Empowering patients to take charge of their self-care

NSHA’s Behaviour Change Institute is exploring how clinicians can most effectively motivate patients to change their health behaviors.
NSHA’s Behaviour Change Institute is exploring how clinicians can most effectively motivate patients to change their health behaviors.

When it comes to chronic and complex illnesses, patients’ well-being stems from their ability to manage their own conditions over the long term. This requires a paradigm shift in which health professionals deliberately empower patients to take charge of their own health.

The old model of simply “following the doctor’s orders” to keep symptoms in check is clearly not working. As NSHA-Dalhousie behavioural psychologist and researcher Dr. Michael Vallis points out, only half of all prescribed medications in the world are taken as instructed (according to the World Health Organization).

“Empowerment and counselling are essential—as professionals, we can’t just ‘tell’ people what to do,” Dr. Vallis says. “First, we have to listen to them, make sure we understand their concerns, and then educate, advise, motivate and support them with a collaborative plan.”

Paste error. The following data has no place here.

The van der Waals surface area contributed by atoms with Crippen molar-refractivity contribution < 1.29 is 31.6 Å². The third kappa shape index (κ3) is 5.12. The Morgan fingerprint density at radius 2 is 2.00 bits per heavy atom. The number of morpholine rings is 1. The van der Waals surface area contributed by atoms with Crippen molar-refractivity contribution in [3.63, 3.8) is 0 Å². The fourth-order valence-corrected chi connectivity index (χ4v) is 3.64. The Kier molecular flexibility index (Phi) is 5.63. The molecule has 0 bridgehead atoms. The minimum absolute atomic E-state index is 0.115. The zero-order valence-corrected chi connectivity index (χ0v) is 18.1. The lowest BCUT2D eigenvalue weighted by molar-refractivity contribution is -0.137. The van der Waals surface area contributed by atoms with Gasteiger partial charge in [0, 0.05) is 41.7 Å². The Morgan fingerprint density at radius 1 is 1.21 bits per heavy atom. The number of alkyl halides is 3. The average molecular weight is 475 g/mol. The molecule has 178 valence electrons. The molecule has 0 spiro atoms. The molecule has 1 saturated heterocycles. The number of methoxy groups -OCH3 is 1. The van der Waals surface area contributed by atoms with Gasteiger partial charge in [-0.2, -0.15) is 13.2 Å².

Dr. Vallis and his colleagues at NSHA’s Behaviour Change Institute have been exploring how clinicians can most effectively motivate patients to change their health behaviors for more than a decade. From this work, they've developed educational approaches and assessment tools so that health professional training programs can teach the necessary communication skills and attitudes.

The researchers have been testing these with Dalhousie’s MD and family medicine residency programs and recently published their professional competencies training model in The Journal of Public Health.

At the same time, Dr. Vallis and Lynn Edwards, NSHA’s senior director of primary health care and chronic disease management, have secured an NSHA Translating Research Into Care (TRIC) grant to teach health care providers how to effectively screen for distress in patients with diabetes, starting with a pilot project in the Western Zone.

“Distress is very common in diabetes patients, ranging from disease-related distress that can be alleviated with better symptom management, to problems of living circumstances, to clinical depression,” Dr. Vallis notes. “It’s essential that providers know how to identify the type, degree and causes of distress, so they can refer patients to the appropriate supports and services.”